Well into the pandemic’s second year, we are beginning to see light on the horizon. We’re not out of the woods here in Canada. As some areas of the country continue to struggle to contain the virus, others are optimistic due to lowering case counts thanks to restrictions and lockdown measures.
Ontario — the country’s largest province by population — is now in the first step of its reopening, and officials have said the majority of those who want to receive a vaccine could be fully immunized by the end of the summer.
The rolling lockdowns and public health restrictions of the pandemic response meant a massive shift to remote and virtual work for many workplaces. As we look towards and plan for the post-pandemic future, businesses and organizations need to thoughtfully consider what the future of work looks like for them.
They will need to reflect on their operations pre-pandemic, consider what they learned from the disruption of the crisis, and ask themselves: How can we build back better?
Recent decades have seen a shift in the structure of businesses and organizations, away from hierarchical models in favour of cross-functional and, at times, self-managing networks of teams. In fact, a 2016 survey found the majority of large corporations rely on interdisciplinary and cross-functional teams. In 2019, 31 per cent of respondents said that most or almost all work is performed in teams.
For many of these organizations, the pandemic saw these teams transition from in-person work to remote interactions via video-conferencing services like Zoom, Microsoft Teams and Skype.
Many appreciated the comfort and autonomy inherent in working from home, but the erosion of work-life balance and social interaction has caused challenges.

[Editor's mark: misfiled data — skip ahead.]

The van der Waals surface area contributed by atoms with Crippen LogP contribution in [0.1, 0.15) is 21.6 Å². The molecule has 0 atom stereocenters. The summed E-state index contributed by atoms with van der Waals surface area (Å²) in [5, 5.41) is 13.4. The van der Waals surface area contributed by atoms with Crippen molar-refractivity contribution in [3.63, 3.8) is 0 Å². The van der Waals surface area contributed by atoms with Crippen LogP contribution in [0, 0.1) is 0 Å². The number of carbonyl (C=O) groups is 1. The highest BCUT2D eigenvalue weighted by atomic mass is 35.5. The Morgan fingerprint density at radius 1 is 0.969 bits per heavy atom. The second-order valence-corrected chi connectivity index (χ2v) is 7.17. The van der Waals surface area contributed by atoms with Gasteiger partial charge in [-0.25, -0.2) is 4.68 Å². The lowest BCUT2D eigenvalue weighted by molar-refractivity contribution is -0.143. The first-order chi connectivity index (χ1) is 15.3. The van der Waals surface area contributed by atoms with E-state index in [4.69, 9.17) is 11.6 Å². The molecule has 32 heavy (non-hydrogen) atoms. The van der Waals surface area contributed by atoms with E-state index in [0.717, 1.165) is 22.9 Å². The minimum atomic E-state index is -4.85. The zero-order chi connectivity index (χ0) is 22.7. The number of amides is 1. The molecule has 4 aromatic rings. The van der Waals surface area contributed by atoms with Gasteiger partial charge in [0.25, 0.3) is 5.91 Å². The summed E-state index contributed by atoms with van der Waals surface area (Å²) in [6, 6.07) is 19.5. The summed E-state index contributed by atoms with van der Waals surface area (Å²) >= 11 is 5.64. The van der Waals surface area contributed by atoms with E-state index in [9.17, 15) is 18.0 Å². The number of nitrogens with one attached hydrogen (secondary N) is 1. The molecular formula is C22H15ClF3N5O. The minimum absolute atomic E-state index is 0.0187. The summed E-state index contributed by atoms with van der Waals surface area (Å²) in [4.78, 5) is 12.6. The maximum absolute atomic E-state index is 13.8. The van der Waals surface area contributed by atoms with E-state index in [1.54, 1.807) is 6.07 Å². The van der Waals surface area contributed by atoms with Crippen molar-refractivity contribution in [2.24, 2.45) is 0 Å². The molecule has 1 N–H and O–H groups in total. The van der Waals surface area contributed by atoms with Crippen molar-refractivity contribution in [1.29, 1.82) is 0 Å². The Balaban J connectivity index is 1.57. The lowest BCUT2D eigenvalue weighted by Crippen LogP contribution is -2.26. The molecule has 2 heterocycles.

As we come out of the pandemic, workplace teams will need an environment that retains the experience of autonomy while also providing a sense of belonging. Employees should be free to decide where they want to work and when they want to work whenever possible. But we must also address the negative impact of isolation — loneliness, fatigue or even depression, all of which have been frequently reported during the pandemic.
Research on workplace teams finds that autonomy can in fact co-exist with a sense of belonging and cohesion. For this to be achieved, organizations need to find a balance, and need to organize teams according to these structural considerations:
• Teams have a strong leader, or they can feature shared leadership.
• Teams have clearly defined task interdependencies and interfaces among team members, or team members can perform their work largely in isolation.
• Teams have the same goals and rewards for all members, or they can offer individualized goals and rewards.
• Teams communicate virtually, or they can communicate so face-to-face.
• Teams have a shared history and aspirations, or they operate for a limited time, after which they disband.
A strong leader, alongside clearly defined task interdependencies, focuses on the team as a whole, whereas virtual teamwork and individual rewards emphasize the individual team member.
Combining features of teamwork that promote autonomy with other features that foster cohesiveness and a sense of belonging is likely the best path forward.
Emphasize shared goals
As long as employees continue to operate in a virtual setting, it’s important for leaders to define shared goals and rewards. Teams must share a vision of the future that complements the larger degree of autonomy they’ve experienced through virtual teamwork.
Focusing on elements of teamwork that bring team members closer together should not be left to chance. As some organizations learned during the pandemic, scheduling social hours can replace the spontaneous conversations at the water cooler. A book club can replace the informal learning over a lunch chat. A fireside Zoom chat on company values and goals can replace an in-person town hall.
But post-pandemic, few organizations will maintain an all-virtual presence. Many will move towards a hybrid model. For those teams returning to the office, it will still be important to protect the benefits of remote work: uninterrupted time for strategically important projects, and respect for personal preferences.
The pandemic has also almost eliminated a troublesome feature of organizational life: presenteeism, or showing up to work when sick. We must not go backwards in this regard. Workers must protect themselves and their team members from the consequences of illness.
Post-pandemic, the world of work will probably never be the same again. And that’s probably a good thing. We now have an opportunity to make it better.